The Phantom 3 is DJI’s aerial vision more fully realised: A tiny quadcopter drone with a professional-grade camera, endless configurability, user-friendly polish, and a price tag that won’t require a new credit card.
A few years ago only nerdy hobbyists took to the skies with UAVs. But with its entry-level Phantom drones, DJI has been gradually chipping away at the technical and financial barriers that keep normal folks away. The original Phantom was basically a flying platform you could mount a GoPro on. Cool, but niche. It wasn’t until the Phantom 2 Vision that DJI started to get serious about outfitting its UAVs with its own cameras. With these cameras, DJI also started developing a sophisticated app for monitoring the footage you were shooting and tweaking settings. With the Phantom 3 the app and camera get totally supercharged.
The Phantom 3 comes in two flavours: Phantom 3 Professional and Phantom 3 Advanced. The main difference here is the camera. The Professional version shoots 4K footage at 30 fps, while the Advanced shoots at 1920 x 1080 resolution at up to 60 fps. The Professional costs $1250/£840, or $1350/£907 packaged with an extra battery. The Advanced costs just $1000/£672 or $1100/£739 with an extra battery. (Battery life is rated at about 23 minutes of flight time.)
Sure, the Phantom 3 models aren’t insanely cheap, especially compared to competitors like the Iris+ from 3DR, which costs just $750/£504. But DJI does a whole hell of a lot to make their Phantom line chock-full of features that can make the extra cost worthwhile, especially for beginners. And the Phantom 3 has more of them than ever at a lower price.
DJI has dramatically improved its camera technology over the last few years. We started to see the fruits this a few months ago with the 4K camera on the company’s new professional grade Inspire 1 drone. The Phantom 3 Professional has essentially the same camera, except that unlike the Inspire 1, you can’t remove it.
Bringing camera development in house allows DJI to correct for some of the GoPro’s weaknesses when it comes to shooting aerial video. Most importantly, the new Phantoms shoot with a 94 degree field-of-view. The 170-degree fisheye lens on the GoPro is great if you’re mounting it on a surfboard, and admittedly, it captures dramatic footage from the sky. But if you want to shoot realistic, distortion-free video from a distance, you’re better served by a narrower field-of-view.
As before, the Phantom’s flight and camera are controlled by an included remote and a phone or tablet that you supply yourself. You control a bulk of the flight and camera movements with the controller while monitoring the footage and tweaking deeper settings in the DJI app, which is available for iOS and Android. But not all Android devices. At the Phantom 3 launch, the app will work with the Samsung Galaxy S5 and Galaxy Note III, the Sony Xperia Z3, as well as the Nexus 7 and Nexus 9. Wider compatibility is on the horizon so don’t worry if your device isn’t on the list yet.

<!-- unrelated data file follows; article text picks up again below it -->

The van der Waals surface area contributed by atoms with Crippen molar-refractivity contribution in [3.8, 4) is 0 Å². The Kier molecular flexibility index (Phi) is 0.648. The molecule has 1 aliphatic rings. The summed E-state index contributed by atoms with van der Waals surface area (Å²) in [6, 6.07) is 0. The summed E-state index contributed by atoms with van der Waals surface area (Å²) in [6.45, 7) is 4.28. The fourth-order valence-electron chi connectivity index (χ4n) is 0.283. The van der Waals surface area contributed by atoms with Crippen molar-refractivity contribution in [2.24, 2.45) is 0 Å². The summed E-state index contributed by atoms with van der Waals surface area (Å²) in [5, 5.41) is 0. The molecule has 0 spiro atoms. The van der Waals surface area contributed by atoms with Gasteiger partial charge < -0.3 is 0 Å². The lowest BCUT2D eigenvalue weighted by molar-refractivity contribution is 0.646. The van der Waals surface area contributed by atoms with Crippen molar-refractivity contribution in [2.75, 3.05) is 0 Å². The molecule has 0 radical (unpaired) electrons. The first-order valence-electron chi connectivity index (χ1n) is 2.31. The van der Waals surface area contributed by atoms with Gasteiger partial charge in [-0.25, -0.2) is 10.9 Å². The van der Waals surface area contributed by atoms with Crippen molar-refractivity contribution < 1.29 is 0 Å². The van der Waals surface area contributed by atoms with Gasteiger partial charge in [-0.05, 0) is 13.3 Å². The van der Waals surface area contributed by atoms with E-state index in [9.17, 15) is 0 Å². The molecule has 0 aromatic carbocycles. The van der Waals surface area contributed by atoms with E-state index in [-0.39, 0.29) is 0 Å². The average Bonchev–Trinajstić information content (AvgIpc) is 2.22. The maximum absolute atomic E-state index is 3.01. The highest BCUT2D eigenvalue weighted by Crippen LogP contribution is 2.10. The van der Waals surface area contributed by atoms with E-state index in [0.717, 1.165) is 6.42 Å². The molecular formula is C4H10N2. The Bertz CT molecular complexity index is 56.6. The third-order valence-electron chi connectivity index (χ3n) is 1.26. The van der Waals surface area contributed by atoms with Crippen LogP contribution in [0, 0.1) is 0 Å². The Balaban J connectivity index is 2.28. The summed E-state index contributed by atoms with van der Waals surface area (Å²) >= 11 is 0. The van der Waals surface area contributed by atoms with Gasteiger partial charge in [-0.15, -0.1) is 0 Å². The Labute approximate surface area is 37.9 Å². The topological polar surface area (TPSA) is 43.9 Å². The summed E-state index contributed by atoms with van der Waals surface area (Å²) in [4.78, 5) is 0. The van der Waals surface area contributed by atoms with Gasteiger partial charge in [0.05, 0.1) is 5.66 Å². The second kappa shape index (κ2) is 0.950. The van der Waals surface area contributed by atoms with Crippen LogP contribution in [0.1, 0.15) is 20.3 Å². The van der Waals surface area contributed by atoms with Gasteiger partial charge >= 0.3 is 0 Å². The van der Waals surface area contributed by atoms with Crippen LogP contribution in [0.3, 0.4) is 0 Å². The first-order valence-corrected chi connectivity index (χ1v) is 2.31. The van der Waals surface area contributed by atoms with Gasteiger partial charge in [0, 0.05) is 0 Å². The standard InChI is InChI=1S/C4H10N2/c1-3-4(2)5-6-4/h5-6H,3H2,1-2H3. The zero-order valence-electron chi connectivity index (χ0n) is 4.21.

Despite the similar controller/mobile device setup used before, DJI’s made some important improvements to how the system works on the inside. On the Phantom 2 Vision models, the video from drone-to-phone/tablet was handled by the phone or tablet. The remote only communicated to the drone’s mechanical components. Now, the remote both controls the flight and receives the video downlink from the the camera. That leaves the radios of your mobile device free so that you can livetream video as you’re shooting it. Also, it’s more reliable than Wi-Fi. You know Wi-Fi. It sucks.
Both the controller’s functionality and the app are basically infinitely configurable to your personal preferences. For example, you can change the speed at which the camera turns when you move it with the little jog wheel on the remote. Additionally, the camera functions can be controlled entirely manually, and you can even tinker with finer points of image quality like bitrate in real time.
The final really important improvements are in the Phantom 3’s expanded satellite tracking and improved stabilisation. Outside, DJI’s UAVs use very precise satellite location to track and stabilise their flight paths. In addition to GPS, the Phantom 3 also talks to the GLOSNASS network of satellites for even more reliability and accuracy.
The Phantom 3 incorporates the visual positioning system that gives the bigger Inspire 1 its uncanny stability. The visual positioning also means that the Phantom 3 is probably the first professional-quality drone you can safely fly indoors. It doesn’t need GPS to stay put. While we haven’t had the chance to try out the Phantom 3 much at all, the indoor flight is one feature I did see just yesterday in a tiny New York City hotel room. The drone floats perfectly still, and it almost feels safe even buzzing three feet away in close quarters. It’s astounding.
Maybe the best part of all of these advanced features is that you can turn them all off. For all the sophistication crammed into the Phantom 3, DJI’s biggest achievement is demystifying UAV to a huge audience of people. Beginner mode is always just a tap away.
Obviously, we’ve yet to really try out the Phantom 3 in the wild, but from afar it looks loaded. You’ve no doubt noticed that hobby drones have been gaining popular momentum over the last few years. With the Phantom 3, the market might just take off.